A series of events at the end of 2008 sparked a new wave of speculation over whether Bush and other high-ranking US officials could be held responsible for war crimes in American, foreign or international courts. Two lawsuits were revived against former secretary of defence Donald Rumsfeld and attorney general John Ashcroft on particular cases alleging the mistreatment of detainees in US custody, followed by blunt conclusions in a bipartisan Senate report that Rumsfeld and other key officials were directly responsible for acts of abuse.
There have been renewed calls, including by leading international lawyers, to hold Bush, former vice-president Dick Cheney and Rumsfeld, along with legal counsel such as Douglas Feith, John Yoo and Jay Bybee, responsible for war crimes.
The main allegation against Bush and other senior officials is complicity in war crimes, specifically torture. The key issue is whether being in a position of command responsibility for coercive interrogation techniques, which officials in the Bush administration had authorised, amounts to conspiring to commit torture — which qualifies as a war crime under US and international law.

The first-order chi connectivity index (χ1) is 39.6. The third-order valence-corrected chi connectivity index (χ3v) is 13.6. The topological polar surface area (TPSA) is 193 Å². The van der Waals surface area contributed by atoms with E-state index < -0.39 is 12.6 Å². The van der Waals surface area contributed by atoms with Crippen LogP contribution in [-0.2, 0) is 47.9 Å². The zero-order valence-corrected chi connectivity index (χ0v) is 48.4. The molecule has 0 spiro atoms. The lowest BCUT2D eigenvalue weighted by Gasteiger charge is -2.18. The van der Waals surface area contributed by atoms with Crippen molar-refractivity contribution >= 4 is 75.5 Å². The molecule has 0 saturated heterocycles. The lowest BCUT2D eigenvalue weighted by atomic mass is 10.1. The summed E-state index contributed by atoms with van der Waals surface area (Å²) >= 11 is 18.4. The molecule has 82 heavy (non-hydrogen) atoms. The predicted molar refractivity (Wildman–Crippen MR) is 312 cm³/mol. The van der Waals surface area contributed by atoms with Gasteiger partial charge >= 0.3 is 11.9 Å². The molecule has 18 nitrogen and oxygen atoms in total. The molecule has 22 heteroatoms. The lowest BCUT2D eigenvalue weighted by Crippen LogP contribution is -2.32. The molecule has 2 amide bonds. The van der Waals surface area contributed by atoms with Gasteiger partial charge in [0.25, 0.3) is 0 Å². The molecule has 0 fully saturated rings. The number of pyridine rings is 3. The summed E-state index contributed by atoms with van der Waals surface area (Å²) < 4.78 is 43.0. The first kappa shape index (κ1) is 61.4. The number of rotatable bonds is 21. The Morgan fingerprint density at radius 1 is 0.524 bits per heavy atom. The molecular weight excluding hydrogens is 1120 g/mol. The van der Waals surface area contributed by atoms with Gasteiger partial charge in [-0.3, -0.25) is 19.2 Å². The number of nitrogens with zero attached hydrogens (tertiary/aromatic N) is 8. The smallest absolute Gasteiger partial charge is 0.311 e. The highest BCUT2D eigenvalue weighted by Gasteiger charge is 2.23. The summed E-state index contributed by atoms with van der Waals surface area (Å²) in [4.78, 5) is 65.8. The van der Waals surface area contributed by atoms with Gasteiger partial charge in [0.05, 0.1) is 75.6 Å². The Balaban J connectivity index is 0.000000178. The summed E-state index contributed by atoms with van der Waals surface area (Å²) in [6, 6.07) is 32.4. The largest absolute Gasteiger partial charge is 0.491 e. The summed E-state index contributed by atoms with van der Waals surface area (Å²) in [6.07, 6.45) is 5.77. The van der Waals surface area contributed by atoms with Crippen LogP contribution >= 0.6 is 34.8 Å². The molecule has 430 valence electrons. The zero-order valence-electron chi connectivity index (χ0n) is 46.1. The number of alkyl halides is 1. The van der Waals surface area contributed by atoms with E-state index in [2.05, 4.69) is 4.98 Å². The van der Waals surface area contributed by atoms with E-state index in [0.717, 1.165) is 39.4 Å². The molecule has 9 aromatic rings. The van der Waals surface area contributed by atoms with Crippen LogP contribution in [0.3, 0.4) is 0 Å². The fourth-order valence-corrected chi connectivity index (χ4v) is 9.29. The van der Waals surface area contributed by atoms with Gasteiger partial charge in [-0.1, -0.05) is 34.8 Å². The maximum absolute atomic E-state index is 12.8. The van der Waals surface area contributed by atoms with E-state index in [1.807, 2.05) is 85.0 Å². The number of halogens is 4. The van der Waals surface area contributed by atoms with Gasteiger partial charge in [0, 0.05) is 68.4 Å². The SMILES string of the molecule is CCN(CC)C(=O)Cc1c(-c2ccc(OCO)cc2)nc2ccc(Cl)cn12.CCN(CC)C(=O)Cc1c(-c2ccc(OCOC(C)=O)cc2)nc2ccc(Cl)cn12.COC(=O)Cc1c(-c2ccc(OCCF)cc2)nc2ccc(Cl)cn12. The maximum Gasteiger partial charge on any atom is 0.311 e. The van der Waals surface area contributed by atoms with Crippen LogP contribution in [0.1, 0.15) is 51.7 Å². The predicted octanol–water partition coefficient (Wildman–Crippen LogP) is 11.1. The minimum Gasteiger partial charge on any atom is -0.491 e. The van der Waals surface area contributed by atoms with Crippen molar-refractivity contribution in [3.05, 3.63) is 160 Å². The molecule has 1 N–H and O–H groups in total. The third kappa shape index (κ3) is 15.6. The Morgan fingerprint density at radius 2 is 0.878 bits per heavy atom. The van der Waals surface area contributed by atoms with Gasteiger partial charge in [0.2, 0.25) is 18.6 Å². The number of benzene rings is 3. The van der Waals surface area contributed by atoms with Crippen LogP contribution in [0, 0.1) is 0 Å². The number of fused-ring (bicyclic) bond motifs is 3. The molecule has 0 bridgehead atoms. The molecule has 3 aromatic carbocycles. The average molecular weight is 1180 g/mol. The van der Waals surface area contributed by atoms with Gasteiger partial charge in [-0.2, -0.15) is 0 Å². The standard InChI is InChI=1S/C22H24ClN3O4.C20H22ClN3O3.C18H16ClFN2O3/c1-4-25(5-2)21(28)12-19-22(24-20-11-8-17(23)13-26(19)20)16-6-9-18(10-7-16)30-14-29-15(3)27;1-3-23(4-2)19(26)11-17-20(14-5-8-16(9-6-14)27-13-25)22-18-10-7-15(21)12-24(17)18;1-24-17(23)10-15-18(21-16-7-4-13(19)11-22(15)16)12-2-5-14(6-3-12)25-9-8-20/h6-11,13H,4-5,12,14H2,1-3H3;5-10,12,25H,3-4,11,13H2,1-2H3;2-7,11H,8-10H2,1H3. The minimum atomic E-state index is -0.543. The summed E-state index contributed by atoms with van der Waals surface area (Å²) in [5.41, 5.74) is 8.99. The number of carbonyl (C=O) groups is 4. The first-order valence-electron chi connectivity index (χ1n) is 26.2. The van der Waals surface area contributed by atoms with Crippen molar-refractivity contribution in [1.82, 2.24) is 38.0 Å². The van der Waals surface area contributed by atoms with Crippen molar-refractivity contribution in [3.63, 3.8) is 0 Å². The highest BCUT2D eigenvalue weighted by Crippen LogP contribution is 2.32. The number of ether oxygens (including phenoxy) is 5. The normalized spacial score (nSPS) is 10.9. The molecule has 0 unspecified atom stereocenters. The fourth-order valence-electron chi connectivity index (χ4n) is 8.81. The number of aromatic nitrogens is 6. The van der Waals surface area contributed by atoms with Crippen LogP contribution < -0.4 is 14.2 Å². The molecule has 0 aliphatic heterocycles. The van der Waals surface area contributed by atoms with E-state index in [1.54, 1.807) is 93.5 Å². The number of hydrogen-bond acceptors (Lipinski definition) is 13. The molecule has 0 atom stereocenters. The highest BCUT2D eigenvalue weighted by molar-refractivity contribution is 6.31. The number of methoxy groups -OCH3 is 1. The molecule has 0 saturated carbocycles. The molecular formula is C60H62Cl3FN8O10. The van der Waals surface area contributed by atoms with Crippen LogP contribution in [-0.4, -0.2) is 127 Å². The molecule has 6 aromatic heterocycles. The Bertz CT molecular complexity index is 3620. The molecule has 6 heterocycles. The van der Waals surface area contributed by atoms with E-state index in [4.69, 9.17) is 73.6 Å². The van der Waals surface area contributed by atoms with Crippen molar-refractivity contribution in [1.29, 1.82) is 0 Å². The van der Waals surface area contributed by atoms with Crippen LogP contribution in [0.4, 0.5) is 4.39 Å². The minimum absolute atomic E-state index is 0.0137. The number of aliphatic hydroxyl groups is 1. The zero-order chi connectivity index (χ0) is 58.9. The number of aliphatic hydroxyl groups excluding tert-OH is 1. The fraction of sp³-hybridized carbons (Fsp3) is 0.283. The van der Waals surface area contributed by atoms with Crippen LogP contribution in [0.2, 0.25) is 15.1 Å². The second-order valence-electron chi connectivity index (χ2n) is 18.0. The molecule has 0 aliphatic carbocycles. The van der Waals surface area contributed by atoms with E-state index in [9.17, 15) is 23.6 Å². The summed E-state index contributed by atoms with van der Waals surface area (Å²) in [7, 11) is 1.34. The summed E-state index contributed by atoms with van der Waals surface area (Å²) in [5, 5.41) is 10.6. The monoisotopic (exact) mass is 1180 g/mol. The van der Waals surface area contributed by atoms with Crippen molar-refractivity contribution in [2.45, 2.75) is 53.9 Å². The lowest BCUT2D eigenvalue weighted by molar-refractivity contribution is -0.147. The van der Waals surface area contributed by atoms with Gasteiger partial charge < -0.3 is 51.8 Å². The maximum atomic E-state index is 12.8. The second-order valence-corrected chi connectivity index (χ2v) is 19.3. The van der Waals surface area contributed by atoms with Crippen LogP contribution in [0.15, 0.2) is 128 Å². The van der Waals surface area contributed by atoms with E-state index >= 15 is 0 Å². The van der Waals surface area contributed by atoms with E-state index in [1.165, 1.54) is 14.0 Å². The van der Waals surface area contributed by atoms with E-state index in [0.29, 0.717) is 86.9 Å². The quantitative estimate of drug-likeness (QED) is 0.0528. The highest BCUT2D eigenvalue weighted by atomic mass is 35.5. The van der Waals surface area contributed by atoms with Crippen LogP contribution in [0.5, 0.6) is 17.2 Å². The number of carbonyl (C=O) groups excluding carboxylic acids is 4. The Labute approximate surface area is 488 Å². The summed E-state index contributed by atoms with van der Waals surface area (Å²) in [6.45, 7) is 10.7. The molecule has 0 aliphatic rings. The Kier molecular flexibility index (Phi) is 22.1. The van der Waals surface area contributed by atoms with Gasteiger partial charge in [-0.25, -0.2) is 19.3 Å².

In addition, government lawyers who deliberately interpreted the law on torture in an instrumental fashion to justify torture may also attract criminal responsibility. The decision to invade Iraq also raises the lingering legal question whether it might be prosecuted as the customary international law crime of aggression.
Under international law, torture is a war crime under the 1949 Geneva Conventions and is also a general international crime under the 1984 Convention against Torture. There are three possible avenues through which to pursue the prosecution of senior US officials: in US courts, in foreign domestic courts, or in the International Criminal Court.
US law prohibits torture and conspiracy to torture, including where the victim or perpetrator is a US national or a member of the US armed forces. However, the Military Commissions Act 2006, drafted in the wake of the US Supreme Court’s decision in Hamdan v Rumsfeld seeks to exempt responsibility for coercive interrogation techniques from war crimes prosecutions.
The Bush administration denied that its authorised interrogation techniques — such as water-boarding — constituted torture or war crimes, partly because it argued that the Geneva Conventions did not apply to al Qaeda or the Taliban, and partly because it claimed that the interrogation techniques did not amount to torture. The "torture memos" drafted by administration lawyers infamously suggested that only inflicting organ failure or death would constitute "severe pain or suffering" within the meaning of the international legal definition of torture.